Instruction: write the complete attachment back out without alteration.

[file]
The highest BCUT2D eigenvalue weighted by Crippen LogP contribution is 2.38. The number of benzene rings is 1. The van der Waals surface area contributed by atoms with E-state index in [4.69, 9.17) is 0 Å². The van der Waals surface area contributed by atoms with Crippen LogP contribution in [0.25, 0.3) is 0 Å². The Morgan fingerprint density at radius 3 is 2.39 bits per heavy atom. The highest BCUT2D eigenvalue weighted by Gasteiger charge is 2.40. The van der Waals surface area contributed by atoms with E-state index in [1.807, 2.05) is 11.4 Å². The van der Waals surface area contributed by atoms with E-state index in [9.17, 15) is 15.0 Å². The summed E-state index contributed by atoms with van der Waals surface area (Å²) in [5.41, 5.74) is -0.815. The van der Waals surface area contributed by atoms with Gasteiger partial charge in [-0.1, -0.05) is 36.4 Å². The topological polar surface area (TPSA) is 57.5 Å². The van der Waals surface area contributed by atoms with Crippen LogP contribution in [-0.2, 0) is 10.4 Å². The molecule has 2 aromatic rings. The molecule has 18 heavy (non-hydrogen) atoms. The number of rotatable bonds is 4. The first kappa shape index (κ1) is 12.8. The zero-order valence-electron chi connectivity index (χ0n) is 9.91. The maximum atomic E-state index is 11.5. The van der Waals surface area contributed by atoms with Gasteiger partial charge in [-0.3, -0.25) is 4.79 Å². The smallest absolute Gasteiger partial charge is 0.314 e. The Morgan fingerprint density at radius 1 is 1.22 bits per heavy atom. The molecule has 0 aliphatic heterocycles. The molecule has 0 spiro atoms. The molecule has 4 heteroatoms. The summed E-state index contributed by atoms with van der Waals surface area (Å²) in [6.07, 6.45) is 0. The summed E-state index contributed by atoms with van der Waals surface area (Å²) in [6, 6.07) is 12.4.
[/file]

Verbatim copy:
The highest BCUT2D eigenvalue weighted by Crippen LogP contribution is 2.38. The number of benzene rings is 1. The van der Waals surface area contributed by atoms with E-state index in [4.69, 9.17) is 0 Å². The van der Waals surface area contributed by atoms with Crippen LogP contribution in [0.25, 0.3) is 0 Å². The Morgan fingerprint density at radius 3 is 2.39 bits per heavy atom. The highest BCUT2D eigenvalue weighted by Gasteiger charge is 2.40. The van der Waals surface area contributed by atoms with E-state index in [1.807, 2.05) is 11.4 Å². The van der Waals surface area contributed by atoms with E-state index in [9.17, 15) is 15.0 Å². The summed E-state index contributed by atoms with van der Waals surface area (Å²) in [5.41, 5.74) is -0.815. The van der Waals surface area contributed by atoms with Gasteiger partial charge in [-0.1, -0.05) is 36.4 Å². The topological polar surface area (TPSA) is 57.5 Å². The van der Waals surface area contributed by atoms with Crippen LogP contribution in [-0.2, 0) is 10.4 Å². The molecule has 2 aromatic rings. The molecule has 18 heavy (non-hydrogen) atoms. The number of rotatable bonds is 4. The first kappa shape index (κ1) is 12.8. The zero-order valence-electron chi connectivity index (χ0n) is 9.91. The maximum atomic E-state index is 11.5. The van der Waals surface area contributed by atoms with Gasteiger partial charge in [-0.3, -0.25) is 4.79 Å². The smallest absolute Gasteiger partial charge is 0.314 e. The Morgan fingerprint density at radius 1 is 1.22 bits per heavy atom. The molecule has 0 aliphatic heterocycles. The molecule has 0 spiro atoms. The molecule has 4 heteroatoms. The summed E-state index contributed by atoms with van der Waals surface area (Å²) in [6.07, 6.45) is 0. The summed E-state index contributed by atoms with van der Waals surface area (Å²) in [6, 6.07) is 12.4.